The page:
Third: I learned to hear microtones in Tunisian music. For some people, that wouldn’t have been an achievement. I know people in the new music world (the contemporary branch of classical music) who live and breathe microtones. But I never got them. 

Here’s how I learned. A Tunisian speaker mentioned, in an offhand way, that in former times Tunisian music had over 100 modes. That seemed impossible to many of us. How many arrangements can there be of the standard tones of the scale? Which is how we understand modes, in the western tradition. They’re scales, different from our familiar major and minor scales, but still drawn from the same notes. 

The answer turned out to be simple. Tunisian modes use microtones. The Tunisians had set up a display table, with books and CDs for sale. I browsed through a thick book on Tunisian music, and found descriptions of traditional Tunisian modes. They used microtones. There seemed to be four inflections for each note — the natural version (a white key on our pianos), and a version of the note that’s half a tone lower (this would be one of our black keys). And then notes that fall into the cracks between our piano keys, notes either a quarter tone or three quarters of a tone lower than the note on the white key.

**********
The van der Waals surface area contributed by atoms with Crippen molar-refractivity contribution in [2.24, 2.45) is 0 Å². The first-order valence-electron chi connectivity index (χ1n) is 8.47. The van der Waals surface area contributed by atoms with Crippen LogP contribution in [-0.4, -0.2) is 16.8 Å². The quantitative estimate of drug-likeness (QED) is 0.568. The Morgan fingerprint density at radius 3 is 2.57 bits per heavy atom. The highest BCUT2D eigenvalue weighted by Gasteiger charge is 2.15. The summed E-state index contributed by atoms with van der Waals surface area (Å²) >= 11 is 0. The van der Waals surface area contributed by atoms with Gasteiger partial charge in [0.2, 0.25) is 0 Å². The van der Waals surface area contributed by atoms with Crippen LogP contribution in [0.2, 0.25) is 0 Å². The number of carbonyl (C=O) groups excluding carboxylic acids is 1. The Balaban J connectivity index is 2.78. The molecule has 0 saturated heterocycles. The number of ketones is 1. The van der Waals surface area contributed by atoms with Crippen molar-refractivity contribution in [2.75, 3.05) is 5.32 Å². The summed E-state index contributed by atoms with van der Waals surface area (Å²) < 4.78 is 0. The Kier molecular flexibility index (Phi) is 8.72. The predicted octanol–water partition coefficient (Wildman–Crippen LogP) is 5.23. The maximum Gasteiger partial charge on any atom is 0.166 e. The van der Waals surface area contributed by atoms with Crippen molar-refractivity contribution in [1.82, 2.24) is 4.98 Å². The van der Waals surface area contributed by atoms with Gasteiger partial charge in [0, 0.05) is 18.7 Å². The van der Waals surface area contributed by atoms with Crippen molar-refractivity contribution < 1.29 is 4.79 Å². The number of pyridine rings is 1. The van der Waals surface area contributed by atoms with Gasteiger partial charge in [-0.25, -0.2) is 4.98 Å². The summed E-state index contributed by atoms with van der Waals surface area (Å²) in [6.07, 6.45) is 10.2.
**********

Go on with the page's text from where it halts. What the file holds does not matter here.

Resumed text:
These microtones change the game. I had my netbook with me, and Sibelius, the notation software I use, installed on it. Sibelius can play these Tunisian microtones. So I got it to play one the Tunisian modes, a scale that goes like this: D, E quarter flat, F sharp, G, A, B quarter flat, C, D. 

Up to that point, I would have thought that these quarter tones were inflections of western pitches. That, in other words, the scale might just as well be written D, E flat, F sharp, G, A, B flat, C, D, with the understanding that E flat and B flat would be sung and played just a little higher than we’d sing and play them. 

But that’s not right at all, as I found out when I listened to Sibelius play the mode first as I’ve just given it in western pitches, and then in its proper Tunisian form. The Tunisian notes aren’t just inflections of the western ones. They’re an entirely different pitch system. The interval between E quarter flat and F sharp, especially, is something rich and individual, not at all familiar to western ears. I’ve put what Sibelius played online, so you can hear it yourself. First the Tunisian mode in standard western pitches, and then with the proper Tunisian ones.